Copper and zinc have also been used for roofing material. Copper can make a very pretty roof and oxidizes into an attractive green. Both share the advantages of steel and aluminum as a roofing material. However, there are fewer skilled workers of these metals, which are much more expensive and may not be in your budget.

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A metal roof is highly durable and much lighter than shingles. It also requires less maintenance; over time, you can save a lot of money with a metal roof.

But there’s more to it than just durability. Metal roofs save money in other ways as well.

Steel and aluminum, as well as other metals, reflect heat and light extremely well. In summer and in hotter areas of the U.S., a metal roof can save a bundle on electricity. The air conditioner doesn’t need to run as often and a metal roof is easily insulated, keeping in cool air in the summer and warm air in winter. Thus, lower natural gas or heating oil bills.

Combining a cool roof with insulation just doubles down on the savings. Cool roof coatings are typically white or another very light color with added reflective material to maximize heat and light radiation back into the atmosphere. The effect of insulation is enhanced with cool roof materials, as less heat radiates through the roof and decreases the temperature gradient in the attic.

Another benefit: metal roofing is highly resistant to pests like termites and mice. Since these critters can chew a hole through metal, the roof is never compromised, keeping the insulation from moisture exposure, which would reduce its ability to regulate the temperature.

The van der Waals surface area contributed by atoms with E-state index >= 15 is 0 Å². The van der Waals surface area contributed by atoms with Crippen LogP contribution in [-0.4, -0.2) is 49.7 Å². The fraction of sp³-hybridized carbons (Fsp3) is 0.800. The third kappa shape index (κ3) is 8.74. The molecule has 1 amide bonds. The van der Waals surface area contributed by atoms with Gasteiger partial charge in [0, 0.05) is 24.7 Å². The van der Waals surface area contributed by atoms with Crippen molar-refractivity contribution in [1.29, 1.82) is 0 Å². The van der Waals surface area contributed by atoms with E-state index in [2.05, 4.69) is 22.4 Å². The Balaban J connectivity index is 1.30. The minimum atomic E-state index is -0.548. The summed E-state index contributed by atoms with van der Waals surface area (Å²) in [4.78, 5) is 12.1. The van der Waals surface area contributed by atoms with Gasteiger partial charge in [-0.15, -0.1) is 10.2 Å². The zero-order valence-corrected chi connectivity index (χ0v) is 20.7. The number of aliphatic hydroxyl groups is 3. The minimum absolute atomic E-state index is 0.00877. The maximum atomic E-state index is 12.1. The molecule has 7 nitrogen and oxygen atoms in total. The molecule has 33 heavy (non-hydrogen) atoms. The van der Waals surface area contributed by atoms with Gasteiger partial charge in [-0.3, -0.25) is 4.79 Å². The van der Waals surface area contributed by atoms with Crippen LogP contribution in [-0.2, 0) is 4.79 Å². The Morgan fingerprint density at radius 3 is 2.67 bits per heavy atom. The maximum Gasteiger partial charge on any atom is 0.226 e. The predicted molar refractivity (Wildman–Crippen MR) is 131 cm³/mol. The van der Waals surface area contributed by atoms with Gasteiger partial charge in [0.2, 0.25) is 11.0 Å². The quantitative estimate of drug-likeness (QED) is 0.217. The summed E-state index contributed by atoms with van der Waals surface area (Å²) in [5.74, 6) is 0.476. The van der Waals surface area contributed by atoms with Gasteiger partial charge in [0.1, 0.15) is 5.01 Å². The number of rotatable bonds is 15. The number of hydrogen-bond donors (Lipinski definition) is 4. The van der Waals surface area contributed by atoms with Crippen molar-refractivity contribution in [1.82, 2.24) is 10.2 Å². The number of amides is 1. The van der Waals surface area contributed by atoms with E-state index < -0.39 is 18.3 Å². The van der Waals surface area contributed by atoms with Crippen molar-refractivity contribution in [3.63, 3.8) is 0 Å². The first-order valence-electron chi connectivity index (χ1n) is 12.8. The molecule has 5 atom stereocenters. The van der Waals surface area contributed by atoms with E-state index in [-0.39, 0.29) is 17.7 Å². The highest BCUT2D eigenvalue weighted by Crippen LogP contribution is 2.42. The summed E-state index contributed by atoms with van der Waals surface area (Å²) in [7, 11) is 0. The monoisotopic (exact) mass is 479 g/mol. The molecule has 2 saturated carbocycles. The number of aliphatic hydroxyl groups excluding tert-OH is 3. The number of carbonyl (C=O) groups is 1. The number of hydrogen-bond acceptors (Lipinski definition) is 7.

If your aim is to go green, a metal roof is an important component of environmentally friendly construction. In addition, since it can come in a variety of conformations, a metal roof is especially well-suited for mounting solar panels. A standing seam roof handily accommodates the racks required for most solar panels.

Metal roofs and other steel construction are very good at surviving severe weather and seismic disturbances. A metal roof can be built to be extremely resistant to wind uplift, an important point since metal roofs are also lighter than those made of other materials. Where asphalt shingles would just fly off, a metal roof stays intact to protect what’s inside.

Because it is elastic, metal bends rather than breaking when the earth shakes. There is less chance of complete building collapse with a metal roof and frame.

By the way, hail is no noisier on a metal roof than a traditional one. With the appropriate underlay and insulation, you will still hear the popping on the roof but it won’t break your eardrums. The same is true of lightning; a metal roof is no more likely than an asphalt shingled roof to attract lightning strikes.

Obviously, metal is the way to go for a cost-effective and environmentally friendly roof. The choice of aluminum or steel depends more on where your structure is located. In coastal areas, aluminum is the best choice for its resistance to corrosion. For an extremely fire-resistant roof, steel is the metal you need. Both materials provide benefits that far outweigh any additional cost. (whirlwindsteel)